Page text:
As a psychologists, and just being the person I am, anger is a very interesting concept to me, too. (I don’t have all the much respect for Goleman after his book, “Emotional Intelligence” was based almost 100% on anecdotal evidence when he claimed it was scientific, but…he’s hit on something that is interesting to the regular person, so kudos to him.) The interaction of emotion and political fervor is fascinating.

    Not to go too far into politics, but isn’t it interesting how some Democrats love to loathe the president for the same reasons some Repubs love him? Their emotional, subjective appraisal of his thoughts and actions lead them to see exactly what they want to see! Imagine if we could read a “personality and ideology” biography of the past 5 presidents, without names or specifics so as to not identify them, do you really think judgments would be so different between the two parties? I don’t. Or, even better, if you wrote down a bunch of Bush’s traits and presented it as if it were Clinton or John Kerry…(or vice versa, not picking on Democrats)…I’m sure it would make people see that their emotional response to the individual person drives their emotional response to anything that comes from that person.

    So, what I’m saying is that because people love or hate Bush, they automatically love or hate his policy without really considering the policy. They let their emotion drive their interpretation of every facet of the presidency. Do I make sense? (And I am guilty of this, too, so I have to check myself from time to time.)

    And, we don’t only do this with the Presidency. We do this in our personal lives. Like you said, we have to try really hard to hate some people…and we most definitely succeeed. Others, we forgive them for the most heinous things. Funny, these little, emotional minds of ours!

    Enjoyed your ramblings. Sounds like that miniscule hamster on the tiny wheel in your head is just running nonstop. 🙂

  2. Joe Longhorn Says:

    For Mrs. Longhorn,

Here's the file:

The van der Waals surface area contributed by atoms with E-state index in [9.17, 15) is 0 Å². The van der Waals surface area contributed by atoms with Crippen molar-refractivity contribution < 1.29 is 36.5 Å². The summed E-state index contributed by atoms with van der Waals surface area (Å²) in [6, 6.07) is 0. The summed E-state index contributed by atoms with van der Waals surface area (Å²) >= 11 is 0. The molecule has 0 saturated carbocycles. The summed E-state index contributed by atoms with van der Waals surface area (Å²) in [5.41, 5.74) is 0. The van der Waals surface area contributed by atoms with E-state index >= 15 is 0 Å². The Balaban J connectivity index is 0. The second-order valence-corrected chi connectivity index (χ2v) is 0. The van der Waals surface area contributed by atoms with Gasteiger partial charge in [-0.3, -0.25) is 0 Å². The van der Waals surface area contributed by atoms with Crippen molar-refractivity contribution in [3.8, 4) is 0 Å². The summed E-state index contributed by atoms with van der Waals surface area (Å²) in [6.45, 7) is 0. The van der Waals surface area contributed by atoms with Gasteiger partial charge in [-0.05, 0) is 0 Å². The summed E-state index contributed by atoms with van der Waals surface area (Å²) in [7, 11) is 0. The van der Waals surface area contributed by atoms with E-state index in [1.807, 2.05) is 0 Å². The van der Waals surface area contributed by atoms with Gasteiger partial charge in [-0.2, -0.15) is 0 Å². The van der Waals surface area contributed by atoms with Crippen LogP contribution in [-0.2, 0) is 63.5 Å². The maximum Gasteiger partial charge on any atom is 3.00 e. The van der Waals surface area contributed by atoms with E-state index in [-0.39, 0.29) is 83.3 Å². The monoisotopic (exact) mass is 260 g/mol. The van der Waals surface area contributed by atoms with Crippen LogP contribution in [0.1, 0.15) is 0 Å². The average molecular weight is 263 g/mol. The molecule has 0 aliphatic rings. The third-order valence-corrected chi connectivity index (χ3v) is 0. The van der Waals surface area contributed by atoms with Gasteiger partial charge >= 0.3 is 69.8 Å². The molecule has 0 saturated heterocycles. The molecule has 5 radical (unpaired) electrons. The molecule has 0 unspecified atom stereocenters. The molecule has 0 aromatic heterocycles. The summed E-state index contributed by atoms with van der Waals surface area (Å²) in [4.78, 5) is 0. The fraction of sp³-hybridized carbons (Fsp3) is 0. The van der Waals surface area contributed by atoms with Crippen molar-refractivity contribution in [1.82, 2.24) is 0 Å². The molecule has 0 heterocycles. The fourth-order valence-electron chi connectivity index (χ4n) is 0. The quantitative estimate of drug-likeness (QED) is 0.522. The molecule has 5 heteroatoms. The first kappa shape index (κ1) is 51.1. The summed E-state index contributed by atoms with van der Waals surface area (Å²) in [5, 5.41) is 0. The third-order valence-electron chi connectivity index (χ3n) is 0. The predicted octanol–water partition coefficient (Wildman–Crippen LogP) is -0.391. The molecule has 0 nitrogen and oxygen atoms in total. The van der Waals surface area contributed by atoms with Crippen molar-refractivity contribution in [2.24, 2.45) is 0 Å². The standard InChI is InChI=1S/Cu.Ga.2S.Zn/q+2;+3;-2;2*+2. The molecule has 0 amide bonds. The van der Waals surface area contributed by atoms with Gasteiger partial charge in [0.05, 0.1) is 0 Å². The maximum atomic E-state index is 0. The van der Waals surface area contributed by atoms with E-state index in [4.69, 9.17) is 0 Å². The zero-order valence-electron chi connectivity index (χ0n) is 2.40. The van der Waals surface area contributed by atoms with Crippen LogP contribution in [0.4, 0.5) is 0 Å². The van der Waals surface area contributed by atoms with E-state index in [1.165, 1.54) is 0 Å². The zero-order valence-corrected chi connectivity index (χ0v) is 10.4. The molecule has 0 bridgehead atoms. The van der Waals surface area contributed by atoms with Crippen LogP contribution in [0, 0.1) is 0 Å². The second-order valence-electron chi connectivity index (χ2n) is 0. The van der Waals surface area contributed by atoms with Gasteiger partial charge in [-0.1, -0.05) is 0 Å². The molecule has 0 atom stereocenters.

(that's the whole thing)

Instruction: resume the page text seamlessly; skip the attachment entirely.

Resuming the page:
That’s it. You’re posting in my spot next week. Start thinking of your topic now.

  3. Coach Says:

    Careful,Mikey. I’m sure you’ve seen this story:

    http://www.cnn.com/2005/EDUCATION/05/17/embattled.professor.ap/index.html

    If not,check it out. Plagiarist!

  4. Coach Says:

    http://www.cnn.com/2005/EDUCATION/05/17/
    embattled.professor.ap/index.html

    Stupid comment space.

  5. wed.fly Says:

    Liar.

    You don’t have the arm to chuck a shoe at a cat. And don’t even pretend you didn’t swear at the li’l feline.

  6. Michael Lasley Says:

    Thanks, Dr. F., for that thoughtful response. And, if Joe doesn’t follow through on his offer to let you post for him next week, or sometime, I’ll gladly give you some time or space or whatever. I agree about the way we respond to political figures, and I’m very guilty of it. I think emotions have just as much to do with our responses as rationality, although I say that knowing that that could probably not be proven. I think as Westerners we like to think of ourselves as being guided by rationalism way more than we are. Which is one of the reasons I picked up that particular Goleman book — it’s a conversation with the Dalai Lama and several Buddhist monks and a few Western philosophers and scientists. Someone told me the same thing you said about Goleman’s Emotional Intelligence. Any reading suggestions would be appreciated.

  7. Michael Lasley Says:

    You’re both right and wrong, Wednesday. I did curse, but not when I threw the shoe. I cursed when I initially saw the trash in the yard/driveway. I was too focused on trying to hit the cat to think about clever ways to curse at it (I refuse to curse at anything if it isn’t clever or unique in some way). If I see it again, I’ll take some time to do that.